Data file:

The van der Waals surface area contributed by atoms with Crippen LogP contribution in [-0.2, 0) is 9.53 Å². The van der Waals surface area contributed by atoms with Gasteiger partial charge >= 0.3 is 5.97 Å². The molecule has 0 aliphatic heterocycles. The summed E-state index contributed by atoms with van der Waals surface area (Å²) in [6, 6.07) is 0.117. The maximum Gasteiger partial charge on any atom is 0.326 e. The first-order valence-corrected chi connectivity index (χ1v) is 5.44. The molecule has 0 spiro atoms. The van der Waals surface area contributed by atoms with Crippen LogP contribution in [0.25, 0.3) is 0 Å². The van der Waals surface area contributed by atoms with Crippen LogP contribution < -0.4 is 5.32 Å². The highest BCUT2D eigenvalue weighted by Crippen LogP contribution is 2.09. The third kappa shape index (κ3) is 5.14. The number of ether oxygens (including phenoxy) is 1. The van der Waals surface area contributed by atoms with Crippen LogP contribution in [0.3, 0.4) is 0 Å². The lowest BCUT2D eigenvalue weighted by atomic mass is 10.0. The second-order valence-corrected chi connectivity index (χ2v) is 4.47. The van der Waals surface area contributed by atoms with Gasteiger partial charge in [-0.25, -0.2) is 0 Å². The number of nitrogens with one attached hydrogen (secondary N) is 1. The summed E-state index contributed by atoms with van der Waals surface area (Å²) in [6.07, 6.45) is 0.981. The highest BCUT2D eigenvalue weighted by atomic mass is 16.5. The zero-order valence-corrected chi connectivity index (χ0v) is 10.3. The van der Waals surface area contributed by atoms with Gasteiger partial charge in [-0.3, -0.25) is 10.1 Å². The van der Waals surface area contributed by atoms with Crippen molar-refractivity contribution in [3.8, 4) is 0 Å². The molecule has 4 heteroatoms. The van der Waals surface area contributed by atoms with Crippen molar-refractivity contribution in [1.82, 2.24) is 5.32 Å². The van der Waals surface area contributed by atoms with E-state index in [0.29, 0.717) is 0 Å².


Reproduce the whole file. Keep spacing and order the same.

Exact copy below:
The van der Waals surface area contributed by atoms with Crippen LogP contribution in [-0.2, 0) is 9.53 Å². The van der Waals surface area contributed by atoms with Gasteiger partial charge >= 0.3 is 5.97 Å². The molecule has 0 aliphatic heterocycles. The summed E-state index contributed by atoms with van der Waals surface area (Å²) in [6, 6.07) is 0.117. The maximum Gasteiger partial charge on any atom is 0.326 e. The first-order valence-corrected chi connectivity index (χ1v) is 5.44. The molecule has 0 spiro atoms. The van der Waals surface area contributed by atoms with Crippen LogP contribution in [0.25, 0.3) is 0 Å². The van der Waals surface area contributed by atoms with Crippen LogP contribution < -0.4 is 5.32 Å². The highest BCUT2D eigenvalue weighted by Crippen LogP contribution is 2.09. The third kappa shape index (κ3) is 5.14. The number of ether oxygens (including phenoxy) is 1. The van der Waals surface area contributed by atoms with Crippen LogP contribution in [0.3, 0.4) is 0 Å². The lowest BCUT2D eigenvalue weighted by atomic mass is 10.0. The second-order valence-corrected chi connectivity index (χ2v) is 4.47. The van der Waals surface area contributed by atoms with Gasteiger partial charge in [-0.25, -0.2) is 0 Å². The number of nitrogens with one attached hydrogen (secondary N) is 1. The summed E-state index contributed by atoms with van der Waals surface area (Å²) in [6.07, 6.45) is 0.981. The highest BCUT2D eigenvalue weighted by atomic mass is 16.5. The zero-order valence-corrected chi connectivity index (χ0v) is 10.3. The van der Waals surface area contributed by atoms with Gasteiger partial charge in [-0.3, -0.25) is 10.1 Å². The van der Waals surface area contributed by atoms with Crippen molar-refractivity contribution in [3.8, 4) is 0 Å². The molecule has 4 heteroatoms. The van der Waals surface area contributed by atoms with Crippen molar-refractivity contribution in [1.82, 2.24) is 5.32 Å². The van der Waals surface area contributed by atoms with E-state index in [0.29, 0.717) is 0 Å².